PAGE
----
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acquisitions ; he thinks he grants, in his con What a combination of justice, discriminad Fersation, a portion of acquired riches. The tivn,' and taste, is her criticism on Miss Bur. powers of genius,' being uatural, appear not ney, in the same poem :surprising or meritorious to the possessor,

“What pen but Burney's then can soothe thç who, conscious of no effort, is not always con

breast? scious of superiority, and therefore in beha

“Who draw from Nature with a skill so true? viour insists not on it. Who in Mrs. Cowley's

“ In every varying mode it stands confest, company, ever fancied themselves with one

“ When brought by her before the inquirers who piqued herself on literary genius, and

view. amongst the ladies who have felt some little

“ For powers peculiar all ber portraits fill, mental tremor, perhaps in the commencement

“Wben lines are bold and strong, a vulgar pen of epistolary correspondence with ber, with

May take the sketcb; it asks no nigbty skilt whom did it continue? Yet perhaps the fami

“ Misers to paint, or mad, or wayward men. liar ease and simplicity of lier letters, whilst they soothed the sense of inferiority in a cor

“ But human nature in its faiutest dye respondent, rendered them uot the least per

“ Burvey detects, drags it to open day; . fect of her compositions.

“ Makes evident what slip'd tlı’uumarking eye, She disliked mere literary correspoudence;

“And bids it glare with truth's pervading ras; if she found herself accidentally entangled in

“ Tbe huddled beings of the common mass, it, she soon tired. The constant reference to,

“ Wbo to themselves appear of equal sort, and examination of, what had been done, was

“ Must not in unawakeu'd error pass, to her a disagreeable retrograde mental opera

“ And sure 'tis this, is keen eyed Burney's tion. Those in particular who employed them.

forte! selves iu framing common-place books, seemed “ Touch'd by her spear, they sudden spring to to her capable only of collecting inental food sight, for themselves, not of creating any for others. “ But not new formid-she shews them as Katire thought always pressed apon her; in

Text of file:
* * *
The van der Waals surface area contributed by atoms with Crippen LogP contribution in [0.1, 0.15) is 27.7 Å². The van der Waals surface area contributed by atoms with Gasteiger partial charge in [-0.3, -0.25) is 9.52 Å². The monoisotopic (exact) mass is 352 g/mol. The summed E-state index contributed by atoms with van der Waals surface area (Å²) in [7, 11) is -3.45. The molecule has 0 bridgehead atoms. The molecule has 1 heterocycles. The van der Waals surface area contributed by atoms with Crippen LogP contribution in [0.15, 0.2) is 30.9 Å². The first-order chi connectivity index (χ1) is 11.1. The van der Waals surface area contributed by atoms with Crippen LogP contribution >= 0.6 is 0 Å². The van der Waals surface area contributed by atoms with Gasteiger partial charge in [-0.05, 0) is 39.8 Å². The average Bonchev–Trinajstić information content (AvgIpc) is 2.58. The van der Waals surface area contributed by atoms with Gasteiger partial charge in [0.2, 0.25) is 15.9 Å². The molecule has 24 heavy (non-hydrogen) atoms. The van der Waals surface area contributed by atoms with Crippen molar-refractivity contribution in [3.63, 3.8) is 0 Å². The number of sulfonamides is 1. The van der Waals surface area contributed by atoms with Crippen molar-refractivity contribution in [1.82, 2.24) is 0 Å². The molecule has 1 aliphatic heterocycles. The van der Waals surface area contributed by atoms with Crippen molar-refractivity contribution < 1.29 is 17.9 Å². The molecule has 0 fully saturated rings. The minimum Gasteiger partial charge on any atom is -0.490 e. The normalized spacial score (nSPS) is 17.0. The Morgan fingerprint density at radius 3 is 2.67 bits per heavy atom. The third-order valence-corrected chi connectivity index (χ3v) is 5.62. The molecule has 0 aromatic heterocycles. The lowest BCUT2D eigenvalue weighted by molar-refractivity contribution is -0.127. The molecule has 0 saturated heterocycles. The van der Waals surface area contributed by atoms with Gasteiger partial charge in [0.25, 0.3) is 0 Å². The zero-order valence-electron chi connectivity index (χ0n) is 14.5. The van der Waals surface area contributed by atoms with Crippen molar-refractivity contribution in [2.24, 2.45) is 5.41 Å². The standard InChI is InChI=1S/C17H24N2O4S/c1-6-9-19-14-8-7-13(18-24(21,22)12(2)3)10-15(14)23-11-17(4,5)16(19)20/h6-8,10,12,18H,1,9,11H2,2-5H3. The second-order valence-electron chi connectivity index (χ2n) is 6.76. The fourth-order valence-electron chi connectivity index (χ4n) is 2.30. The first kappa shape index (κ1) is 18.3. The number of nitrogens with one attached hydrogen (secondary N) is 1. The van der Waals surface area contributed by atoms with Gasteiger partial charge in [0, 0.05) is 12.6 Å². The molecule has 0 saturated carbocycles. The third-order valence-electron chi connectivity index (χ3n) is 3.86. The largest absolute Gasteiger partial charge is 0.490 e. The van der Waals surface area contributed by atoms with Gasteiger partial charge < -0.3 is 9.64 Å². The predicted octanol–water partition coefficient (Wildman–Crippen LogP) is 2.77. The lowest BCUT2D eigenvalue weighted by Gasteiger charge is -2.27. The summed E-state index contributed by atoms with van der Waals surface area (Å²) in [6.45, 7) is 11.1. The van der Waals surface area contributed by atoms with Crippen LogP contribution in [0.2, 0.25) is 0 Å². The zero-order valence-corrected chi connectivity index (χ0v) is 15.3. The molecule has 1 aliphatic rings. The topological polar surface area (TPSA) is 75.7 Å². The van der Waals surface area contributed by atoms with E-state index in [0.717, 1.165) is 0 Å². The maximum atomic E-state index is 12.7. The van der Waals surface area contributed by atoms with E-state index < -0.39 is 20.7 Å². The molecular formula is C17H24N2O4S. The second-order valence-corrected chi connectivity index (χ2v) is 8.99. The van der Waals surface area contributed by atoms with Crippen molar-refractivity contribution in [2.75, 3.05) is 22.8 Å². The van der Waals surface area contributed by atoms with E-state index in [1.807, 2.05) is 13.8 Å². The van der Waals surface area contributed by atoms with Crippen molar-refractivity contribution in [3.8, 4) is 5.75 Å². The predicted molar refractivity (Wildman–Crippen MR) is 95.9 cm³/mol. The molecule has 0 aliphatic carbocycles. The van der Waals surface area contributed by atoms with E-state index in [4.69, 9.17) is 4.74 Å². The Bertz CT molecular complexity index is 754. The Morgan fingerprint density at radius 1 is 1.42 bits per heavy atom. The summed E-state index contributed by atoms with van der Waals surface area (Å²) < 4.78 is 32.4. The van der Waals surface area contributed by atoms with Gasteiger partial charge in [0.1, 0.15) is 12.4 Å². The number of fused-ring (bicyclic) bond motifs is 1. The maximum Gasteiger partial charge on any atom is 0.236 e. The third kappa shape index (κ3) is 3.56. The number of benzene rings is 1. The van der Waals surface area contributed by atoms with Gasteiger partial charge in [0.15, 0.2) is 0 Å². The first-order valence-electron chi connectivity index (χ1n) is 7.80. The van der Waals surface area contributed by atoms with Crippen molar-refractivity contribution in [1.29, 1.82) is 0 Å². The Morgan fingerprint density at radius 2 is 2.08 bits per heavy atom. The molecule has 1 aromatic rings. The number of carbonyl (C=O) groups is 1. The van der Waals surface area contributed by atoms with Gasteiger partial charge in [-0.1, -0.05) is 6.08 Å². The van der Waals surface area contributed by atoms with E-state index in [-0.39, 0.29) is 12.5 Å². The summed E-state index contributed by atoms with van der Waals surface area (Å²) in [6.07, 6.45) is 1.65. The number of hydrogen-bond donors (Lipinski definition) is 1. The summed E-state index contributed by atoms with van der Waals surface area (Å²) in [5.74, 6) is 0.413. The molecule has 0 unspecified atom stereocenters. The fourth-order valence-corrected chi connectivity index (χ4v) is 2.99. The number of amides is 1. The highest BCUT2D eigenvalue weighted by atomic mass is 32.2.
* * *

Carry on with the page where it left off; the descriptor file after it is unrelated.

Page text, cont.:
they are; vention was the natural liabit of her mind, it

« She moulds no character; but gives the light, was almost inexhaustible; her nemory was

“ Wbich makes them clear as Herschel sees slight.

a star." Iu declining literary connections, Mrs. Cow.

Mrs. Cowley penned, in the last seven years, ley was left without any share in that fund of

two or three slight poems, in friendship with mutual praise, and literary protection in pe- ' the families of Lady Carew, Lady Duntre, riodical works, in which many authors think

Mrs. Wood, and other ladies iu her neighbour it prudent to be concerned.

hood. She has left but two AIS. Poems; the She has shewn herself however cheerfully

une, of some length, professes to pass by ready to do justice to literary merit. Thus, The Death of Nelson, &c. &c. or any topic in' in the Scottish Village, a due compliment is adopting which a poet would follow, instead of paid to Miss Seward, of whom we gave a bio- | leading public opinion, and she directs it to graphical sketch in our last :

the Braganza family, then on its voyage to the “ A Scottish Seward sball demand the prize; Brazils, and gives a picture of the probable “ She from whose peusive and mellifluvus | future progress there of the sciences of Europe, throat;

and of Christian knowledge. The other pro“Where'er misfortunescowls her cheerless eyes, cured a subscription for the relief of a poor

Is pour'd the pitying melancholy note. family in distress. “ Thas the sad nightingale, throughout the

Of late years she declined all evening parties, night,

nor did she see any company except ladies, “Her fond complaint rings through the and that only at her own house. One morning leafy grove,

in the week, Mrs, Cowley was at home to ber " And so endears the scene, we dread the light, | female friends, and was visited by a crowd; it “ Detest the sprightlier note, and sorrow

was a morning rout, if that term be applicable love."

to an assemblage without card playing.

Her life was closed with the utmost de In the poem at large, the destruction of gree of religious cheerfulness. Tural felicity, by the introduction of manufac A perfect edition of her works has never yet tures, and a trading population, in a village in been published, but will now appear; and by Scotland, is opposed by an enumeration of the the public will be well received. Where, in a advantages of busy literary and coltivated life, publication of the same extent, will a reader ensuing from the acquisition of riches.